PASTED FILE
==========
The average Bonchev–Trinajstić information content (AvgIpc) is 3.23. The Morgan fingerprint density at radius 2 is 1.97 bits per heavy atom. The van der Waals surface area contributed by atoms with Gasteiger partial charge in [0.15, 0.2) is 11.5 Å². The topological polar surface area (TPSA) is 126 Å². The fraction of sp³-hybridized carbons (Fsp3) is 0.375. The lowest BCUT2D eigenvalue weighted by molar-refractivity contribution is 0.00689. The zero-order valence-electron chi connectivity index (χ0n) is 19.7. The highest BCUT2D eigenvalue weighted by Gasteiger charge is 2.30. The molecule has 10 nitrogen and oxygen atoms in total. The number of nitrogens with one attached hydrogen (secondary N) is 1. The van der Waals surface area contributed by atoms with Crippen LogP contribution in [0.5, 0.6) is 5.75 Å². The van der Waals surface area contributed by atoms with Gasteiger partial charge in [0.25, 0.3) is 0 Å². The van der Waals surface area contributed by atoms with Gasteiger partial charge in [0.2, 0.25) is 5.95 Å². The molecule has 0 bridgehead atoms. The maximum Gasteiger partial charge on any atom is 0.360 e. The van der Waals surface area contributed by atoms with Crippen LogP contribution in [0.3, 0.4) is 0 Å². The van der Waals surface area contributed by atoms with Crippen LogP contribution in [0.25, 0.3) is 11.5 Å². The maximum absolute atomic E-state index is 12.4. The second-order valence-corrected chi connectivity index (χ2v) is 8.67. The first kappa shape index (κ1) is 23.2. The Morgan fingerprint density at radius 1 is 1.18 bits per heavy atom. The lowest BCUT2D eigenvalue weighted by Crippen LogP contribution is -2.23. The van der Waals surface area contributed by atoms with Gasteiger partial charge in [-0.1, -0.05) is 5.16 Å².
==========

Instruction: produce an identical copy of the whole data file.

The average Bonchev–Trinajstić information content (AvgIpc) is 3.23. The Morgan fingerprint density at radius 2 is 1.97 bits per heavy atom. The van der Waals surface area contributed by atoms with Gasteiger partial charge in [0.15, 0.2) is 11.5 Å². The topological polar surface area (TPSA) is 126 Å². The fraction of sp³-hybridized carbons (Fsp3) is 0.375. The lowest BCUT2D eigenvalue weighted by molar-refractivity contribution is 0.00689. The zero-order valence-electron chi connectivity index (χ0n) is 19.7. The highest BCUT2D eigenvalue weighted by Gasteiger charge is 2.30. The molecule has 10 nitrogen and oxygen atoms in total. The number of nitrogens with one attached hydrogen (secondary N) is 1. The van der Waals surface area contributed by atoms with Crippen LogP contribution in [0.5, 0.6) is 5.75 Å². The van der Waals surface area contributed by atoms with Gasteiger partial charge in [0.25, 0.3) is 0 Å². The van der Waals surface area contributed by atoms with Gasteiger partial charge in [0.2, 0.25) is 5.95 Å². The molecule has 0 bridgehead atoms. The maximum Gasteiger partial charge on any atom is 0.360 e. The van der Waals surface area contributed by atoms with Crippen LogP contribution in [0.3, 0.4) is 0 Å². The van der Waals surface area contributed by atoms with Crippen LogP contribution in [0.25, 0.3) is 11.5 Å². The maximum absolute atomic E-state index is 12.4. The second-order valence-corrected chi connectivity index (χ2v) is 8.67. The first kappa shape index (κ1) is 23.2. The Morgan fingerprint density at radius 1 is 1.18 bits per heavy atom. The lowest BCUT2D eigenvalue weighted by Crippen LogP contribution is -2.23. The van der Waals surface area contributed by atoms with Gasteiger partial charge in [-0.1, -0.05) is 5.16 Å².